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Nunavut Climate Change Centre (NC3) Media Backgrounder

The NC3: Sharing Knowledge about Climate Change in Nunavut

The Nunavut Climate Change Centre (NC3) provides current climate change information relevant to Nunavummiut, and offers a wide range of resources to anyone interested in climate change in the north. The NC3 will further increase national and global awareness of climate change impacts on Nunavut.

The NC3 provides access to climate change data, educational resources, adaptation toolkits, Inuit Qaujimajatuqangit (traditional knowledge) on climate change, research tools, and news on climate change adaptation activities occurring across the Territory. It also serves to assist with implementing the objectives set out by the Upagiaqtavut: Setting the Course climate change framework document (available here as a pdf).

This website was developed by the Government of Nunavut’s (GN) Department of Environment in collaboration with Natural Resources Canada, the Nunavut Research Institute and ArcticNet, with contributions from various non-government and Inuit organizations, and launched in the spring of 2012.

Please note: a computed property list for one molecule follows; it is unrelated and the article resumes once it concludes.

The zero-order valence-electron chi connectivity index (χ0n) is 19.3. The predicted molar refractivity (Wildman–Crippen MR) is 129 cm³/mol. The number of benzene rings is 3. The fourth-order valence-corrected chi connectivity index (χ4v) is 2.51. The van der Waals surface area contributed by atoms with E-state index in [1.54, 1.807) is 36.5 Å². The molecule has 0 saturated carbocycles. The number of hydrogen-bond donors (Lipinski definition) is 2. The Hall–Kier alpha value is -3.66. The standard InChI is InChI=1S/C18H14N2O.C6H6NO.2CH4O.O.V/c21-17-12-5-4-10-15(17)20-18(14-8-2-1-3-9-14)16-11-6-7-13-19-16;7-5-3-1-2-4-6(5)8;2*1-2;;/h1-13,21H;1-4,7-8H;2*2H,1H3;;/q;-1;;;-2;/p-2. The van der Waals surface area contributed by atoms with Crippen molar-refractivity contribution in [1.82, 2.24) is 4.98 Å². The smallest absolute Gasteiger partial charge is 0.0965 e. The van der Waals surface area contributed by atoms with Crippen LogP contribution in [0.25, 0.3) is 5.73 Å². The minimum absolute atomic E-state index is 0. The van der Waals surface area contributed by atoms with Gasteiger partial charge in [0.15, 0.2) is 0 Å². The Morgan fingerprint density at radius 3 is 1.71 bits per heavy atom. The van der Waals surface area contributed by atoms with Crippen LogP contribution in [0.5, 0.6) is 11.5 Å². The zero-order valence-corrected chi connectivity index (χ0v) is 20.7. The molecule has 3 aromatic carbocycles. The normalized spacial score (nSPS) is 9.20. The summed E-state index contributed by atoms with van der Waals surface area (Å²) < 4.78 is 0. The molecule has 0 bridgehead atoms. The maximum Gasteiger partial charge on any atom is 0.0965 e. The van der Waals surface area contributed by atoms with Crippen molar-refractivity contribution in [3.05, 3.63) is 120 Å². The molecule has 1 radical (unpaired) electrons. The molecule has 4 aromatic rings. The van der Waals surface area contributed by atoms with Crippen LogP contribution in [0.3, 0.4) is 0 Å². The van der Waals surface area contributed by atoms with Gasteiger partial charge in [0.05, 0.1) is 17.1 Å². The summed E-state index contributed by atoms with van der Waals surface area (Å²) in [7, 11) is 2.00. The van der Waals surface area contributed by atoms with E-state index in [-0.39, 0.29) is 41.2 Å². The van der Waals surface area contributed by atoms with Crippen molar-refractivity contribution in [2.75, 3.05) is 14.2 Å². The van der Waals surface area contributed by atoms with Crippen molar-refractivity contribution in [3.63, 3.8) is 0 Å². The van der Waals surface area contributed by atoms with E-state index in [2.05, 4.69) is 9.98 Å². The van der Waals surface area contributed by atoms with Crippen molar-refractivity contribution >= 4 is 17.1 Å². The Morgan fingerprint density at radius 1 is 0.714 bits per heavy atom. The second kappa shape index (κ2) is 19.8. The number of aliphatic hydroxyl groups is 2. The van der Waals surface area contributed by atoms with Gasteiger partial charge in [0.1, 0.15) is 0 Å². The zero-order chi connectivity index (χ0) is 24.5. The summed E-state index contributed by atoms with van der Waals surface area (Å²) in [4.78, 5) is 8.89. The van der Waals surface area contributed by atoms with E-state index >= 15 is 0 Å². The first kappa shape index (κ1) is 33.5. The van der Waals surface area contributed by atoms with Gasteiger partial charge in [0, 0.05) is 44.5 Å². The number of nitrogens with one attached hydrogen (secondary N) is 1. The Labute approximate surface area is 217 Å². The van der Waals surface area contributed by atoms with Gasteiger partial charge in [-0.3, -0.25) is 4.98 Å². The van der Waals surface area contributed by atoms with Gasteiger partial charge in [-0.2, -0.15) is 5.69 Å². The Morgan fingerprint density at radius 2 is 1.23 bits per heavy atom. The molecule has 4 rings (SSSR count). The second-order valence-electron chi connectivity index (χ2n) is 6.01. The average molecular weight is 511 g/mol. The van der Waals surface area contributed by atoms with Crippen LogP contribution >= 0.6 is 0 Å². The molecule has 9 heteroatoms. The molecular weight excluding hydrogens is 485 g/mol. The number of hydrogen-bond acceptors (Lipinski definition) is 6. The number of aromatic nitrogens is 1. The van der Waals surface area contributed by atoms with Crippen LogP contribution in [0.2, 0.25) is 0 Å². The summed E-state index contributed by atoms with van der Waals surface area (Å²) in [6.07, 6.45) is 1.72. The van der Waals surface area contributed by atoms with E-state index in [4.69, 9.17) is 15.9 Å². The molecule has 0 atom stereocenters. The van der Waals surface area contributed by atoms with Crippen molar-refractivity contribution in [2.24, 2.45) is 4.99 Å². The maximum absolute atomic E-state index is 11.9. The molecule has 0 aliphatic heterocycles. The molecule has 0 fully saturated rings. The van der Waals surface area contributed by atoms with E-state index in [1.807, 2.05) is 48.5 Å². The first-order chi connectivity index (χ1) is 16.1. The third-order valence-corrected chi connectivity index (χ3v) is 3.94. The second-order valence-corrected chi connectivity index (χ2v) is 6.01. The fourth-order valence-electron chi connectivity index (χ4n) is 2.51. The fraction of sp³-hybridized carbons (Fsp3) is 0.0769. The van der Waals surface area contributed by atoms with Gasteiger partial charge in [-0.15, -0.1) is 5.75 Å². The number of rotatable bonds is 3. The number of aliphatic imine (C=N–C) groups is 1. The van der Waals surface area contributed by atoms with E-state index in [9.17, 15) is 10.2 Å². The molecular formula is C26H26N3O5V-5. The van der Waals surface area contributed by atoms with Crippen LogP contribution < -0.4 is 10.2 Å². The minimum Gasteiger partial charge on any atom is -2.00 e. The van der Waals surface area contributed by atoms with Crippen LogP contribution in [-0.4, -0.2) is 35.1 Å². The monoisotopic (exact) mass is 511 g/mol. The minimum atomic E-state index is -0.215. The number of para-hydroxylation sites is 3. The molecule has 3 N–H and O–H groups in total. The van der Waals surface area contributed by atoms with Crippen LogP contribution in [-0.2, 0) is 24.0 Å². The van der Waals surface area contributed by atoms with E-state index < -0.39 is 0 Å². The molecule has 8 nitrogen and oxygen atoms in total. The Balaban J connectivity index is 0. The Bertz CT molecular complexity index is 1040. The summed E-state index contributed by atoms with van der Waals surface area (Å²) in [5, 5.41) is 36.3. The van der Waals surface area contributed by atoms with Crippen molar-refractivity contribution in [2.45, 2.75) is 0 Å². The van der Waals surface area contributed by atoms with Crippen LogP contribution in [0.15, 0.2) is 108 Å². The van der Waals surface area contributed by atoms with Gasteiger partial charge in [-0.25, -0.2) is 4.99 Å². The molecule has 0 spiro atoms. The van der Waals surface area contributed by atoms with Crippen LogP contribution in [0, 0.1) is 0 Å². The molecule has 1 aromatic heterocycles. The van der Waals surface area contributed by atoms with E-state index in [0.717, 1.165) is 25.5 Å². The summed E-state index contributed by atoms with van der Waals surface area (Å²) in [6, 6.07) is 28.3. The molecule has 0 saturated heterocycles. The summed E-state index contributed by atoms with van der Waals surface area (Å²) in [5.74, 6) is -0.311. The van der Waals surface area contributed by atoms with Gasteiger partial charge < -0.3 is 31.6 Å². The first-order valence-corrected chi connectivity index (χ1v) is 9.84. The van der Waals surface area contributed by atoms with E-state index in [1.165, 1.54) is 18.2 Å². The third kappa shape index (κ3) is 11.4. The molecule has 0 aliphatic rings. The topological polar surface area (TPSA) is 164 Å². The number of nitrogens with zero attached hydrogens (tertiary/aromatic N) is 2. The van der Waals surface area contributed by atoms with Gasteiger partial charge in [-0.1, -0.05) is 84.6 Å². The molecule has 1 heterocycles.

The Impact of Climate Change in Nunavut

Local observations and scientific studies suggest that climate change will have major consequences for Nunavut. Impacts ranging from changes in sea ice distribution and abundance to melting permafrost will affect the future of our people in many ways.

Some of the more significant impacts we are already experiencing in Nunavut as a result of climate change include:

  • Decreasing sea ice thickness and distribution, which is changing wildlife habitat and affecting impacting hunters’ ability to harvest wildlife.
  • Permafrost degradation, changes in ice conditions, rainfall and snow quantity, drainage patterns, temperatures, and extreme weather events will all have implications for existing infrastructure (such as roads and buildings); all of which was designed around a permanently frozen soil regime.
  • The increased length of the ice-free season, which may allow for increased shipping through our waterways, including the Northwest Passage. While this may result in economic benefits, it will also increase the risk of waterway contamination through oil spills and other pollution events.
  • Arrival of new insects, birds, fish and mammals previously unknown or rare in Nunavut, and change sin the abundance and distribution of familiar animals.

Climate change is happening to our land. The NC3 seeks to help Nunavummiut become more aware of its impact and learn how to engage and adapt.